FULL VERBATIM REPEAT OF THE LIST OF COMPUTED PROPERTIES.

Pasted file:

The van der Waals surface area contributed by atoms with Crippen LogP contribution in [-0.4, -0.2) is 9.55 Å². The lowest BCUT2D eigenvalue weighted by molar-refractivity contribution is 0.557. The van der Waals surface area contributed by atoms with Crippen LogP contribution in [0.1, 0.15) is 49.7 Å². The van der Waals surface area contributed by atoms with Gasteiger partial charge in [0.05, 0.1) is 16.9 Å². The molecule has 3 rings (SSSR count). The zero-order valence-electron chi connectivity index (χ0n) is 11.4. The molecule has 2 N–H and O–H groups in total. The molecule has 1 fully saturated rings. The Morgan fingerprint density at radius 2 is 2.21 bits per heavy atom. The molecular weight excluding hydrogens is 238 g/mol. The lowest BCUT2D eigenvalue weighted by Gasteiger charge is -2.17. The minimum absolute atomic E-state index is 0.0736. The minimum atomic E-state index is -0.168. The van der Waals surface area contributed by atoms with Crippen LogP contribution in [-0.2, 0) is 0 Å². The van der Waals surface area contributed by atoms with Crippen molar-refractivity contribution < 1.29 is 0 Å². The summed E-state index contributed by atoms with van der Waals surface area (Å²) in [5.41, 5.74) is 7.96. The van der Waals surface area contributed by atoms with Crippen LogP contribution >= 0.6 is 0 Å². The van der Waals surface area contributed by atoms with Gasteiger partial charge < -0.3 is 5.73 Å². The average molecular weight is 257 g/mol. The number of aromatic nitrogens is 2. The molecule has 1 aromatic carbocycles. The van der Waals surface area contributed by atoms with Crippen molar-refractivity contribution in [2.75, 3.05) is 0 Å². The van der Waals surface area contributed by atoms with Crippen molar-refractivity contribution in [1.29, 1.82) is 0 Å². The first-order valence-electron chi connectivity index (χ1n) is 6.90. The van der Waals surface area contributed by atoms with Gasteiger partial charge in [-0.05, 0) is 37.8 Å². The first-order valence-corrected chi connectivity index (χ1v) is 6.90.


The van der Waals surface area contributed by atoms with Crippen LogP contribution in [-0.4, -0.2) is 9.55 Å². The lowest BCUT2D eigenvalue weighted by molar-refractivity contribution is 0.557. The van der Waals surface area contributed by atoms with Crippen LogP contribution in [0.1, 0.15) is 49.7 Å². The van der Waals surface area contributed by atoms with Gasteiger partial charge in [0.05, 0.1) is 16.9 Å². The molecule has 3 rings (SSSR count). The zero-order valence-electron chi connectivity index (χ0n) is 11.4. The molecule has 2 N–H and O–H groups in total. The molecule has 1 fully saturated rings. The Morgan fingerprint density at radius 2 is 2.21 bits per heavy atom. The molecular weight excluding hydrogens is 238 g/mol. The lowest BCUT2D eigenvalue weighted by Gasteiger charge is -2.17. The minimum absolute atomic E-state index is 0.0736. The minimum atomic E-state index is -0.168. The van der Waals surface area contributed by atoms with Crippen LogP contribution in [-0.2, 0) is 0 Å². The van der Waals surface area contributed by atoms with Crippen molar-refractivity contribution < 1.29 is 0 Å². The summed E-state index contributed by atoms with van der Waals surface area (Å²) in [5.41, 5.74) is 7.96. The van der Waals surface area contributed by atoms with Crippen LogP contribution >= 0.6 is 0 Å². The van der Waals surface area contributed by atoms with Gasteiger partial charge < -0.3 is 5.73 Å². The average molecular weight is 257 g/mol. The number of aromatic nitrogens is 2. The molecule has 1 aromatic carbocycles. The van der Waals surface area contributed by atoms with Crippen molar-refractivity contribution in [2.75, 3.05) is 0 Å². The van der Waals surface area contributed by atoms with Crippen molar-refractivity contribution in [1.29, 1.82) is 0 Å². The first-order valence-electron chi connectivity index (χ1n) is 6.90. The van der Waals surface area contributed by atoms with Gasteiger partial charge in [-0.05, 0) is 37.8 Å². The first-order valence-corrected chi connectivity index (χ1v) is 6.90.